The Senate on Wednesday passed legislation to make it easier for businesses struggling during the coronavirus pandemic to take advantage of a payroll subsidy program that’s been a central part of Washington’s response to the corresponding economic crisis.
The Senate passed the bill by voice vote after a handful of GOP opponents gave way. The measure now heads to President Donald Trump for his expected signature.
The legislation would give business owners more flexibility to use taxpayer subsidies for other costs and extend the lifespan of the program as the economy continues to struggle through record joblessness and a deep recession.
It passed the House overwhelmingly last week on a 417-1 vote, but was briefly held up this week as Republican leaders sought to placate opponents such as Wisconsin GOP Sen. Ron Johnson.
The legislation would lower an original requirement that at least 75% of Paycheck Protection Program money be used on payroll costs, reducing that threshold to 60% of the loan. It would also lengthen the period in which PPP money must be used — and still permit businesses to have their loans forgiven — from eight weeks to 24 weeks.
Critics say the pending measure does nothing to ensure that businesses that don’t necessarily need PPP subsidies are ineligible, among other problems.
“If we’re going to potentially authorize more spending, that program needs to be reformed,” Johnson told reporters. “My main problem with what the House did — and this is what’s in dispute — it basically reauthorized the program through Dec. 31, setting up a massive new infusion into the program without the reforms I think really need to be placed so that people who don’t need it don’t keep getting it. We don’t have an unlimited checkbook.”
But the bill had strong support among both Republicans and Democrats and the backing of powerful business groups, which strengthened the hand of supporters like top Senate Democrat Chuck Schumer, who had failed earlier Wednesday in his own attempt to orchestrate passage. At that time it became clear Johnson’s resolve to block the bill was fading and Schumer and Majority Leader Mitch McConnell, R-Ky., reprised the effort only hours later.
“The impact of this crisis is long lasting, and requires lenient terms. We have all heard from small businesses in our states ... that (PPP) needed some changes to make it work for so many small businesses that had been left out or rejected,” Schumer said.
All told, Congress has approved $660 billion for the program in two installments. After an initial burst of loans emptied the program in just two weeks, demand for PPP funding has dwindled amid griping from some business sectors that there are too many restrictions in order to qualify to receive loan forgiveness. Businesses receiving PPP must also certify that they need it to keep operating, a requirement that makes some business owners cautious about applying.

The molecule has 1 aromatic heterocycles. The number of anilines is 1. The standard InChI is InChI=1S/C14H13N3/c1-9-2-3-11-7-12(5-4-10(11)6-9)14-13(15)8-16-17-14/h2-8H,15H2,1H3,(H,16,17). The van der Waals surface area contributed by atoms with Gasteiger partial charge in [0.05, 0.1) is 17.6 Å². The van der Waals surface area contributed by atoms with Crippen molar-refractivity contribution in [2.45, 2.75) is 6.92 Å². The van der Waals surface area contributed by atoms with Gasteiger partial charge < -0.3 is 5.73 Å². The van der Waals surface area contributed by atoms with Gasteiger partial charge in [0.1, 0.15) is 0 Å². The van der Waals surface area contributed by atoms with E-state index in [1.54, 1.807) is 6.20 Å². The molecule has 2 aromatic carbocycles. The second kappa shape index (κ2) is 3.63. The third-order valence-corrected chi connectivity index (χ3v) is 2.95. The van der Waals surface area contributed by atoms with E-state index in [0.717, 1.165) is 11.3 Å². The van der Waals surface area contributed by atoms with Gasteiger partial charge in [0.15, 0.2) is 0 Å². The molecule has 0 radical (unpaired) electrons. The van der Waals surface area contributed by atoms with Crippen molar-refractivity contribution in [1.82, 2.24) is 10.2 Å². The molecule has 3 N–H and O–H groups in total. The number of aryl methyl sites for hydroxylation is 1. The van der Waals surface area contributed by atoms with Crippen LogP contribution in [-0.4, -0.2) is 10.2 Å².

Johnson said Republicans are hoping to get top lawmakers to sign onto a nonbinding letter to the program’s overseers seeking to clarify some of the rules governing the program. He did not explain exactly what he’s seeking but said Republican lawmakers are close to agreement on the language of the proposed letter.
As enacted in late March, the Paycheck Protection Program required businesses to spend their loan money within an eight-week window to get the loans forgiven — and effectively turned into outright grants. It also required that three-fourths of the money be spent on payroll as a means of keeping workers linked to their jobs. But small businesses said the rules were too inflexible, especially as the eight-week window to use the taxpayer subsidies is beginning to close for many businesses, many of which are still struggling to fully reopen.
Restaurants in particular were upset that under the law they were required to rehire their laid-off workers even though they were either closed or limited to takeout and delivery. Many other business owners feared that they would use up their loan money before being allowed to reopen, and then have to lay off employees again because their business wouldn’t bring in enough revenue to keep paying everyone.
The new measure gives business owners 24 weeks to spend the federal aid — instead of eight as originally designed — and extends the program through the end of the year while also lengthening the the maturity date and deferral period of the loans.
Republicans such as Small Business Committee Chairman Marco Rubio of Florida complained that the carefully negotiated bill contains a drafting error that could eliminate loan forgiveness entirely for companies who want to use less than 60% of the money for payroll costs. Under the original PPP legislation, passed in March as part of a massive, about $2 trillion CARES Act, loan forgiveness was prorated according to how badly businesses missed the goal of using 75% to maintain payroll.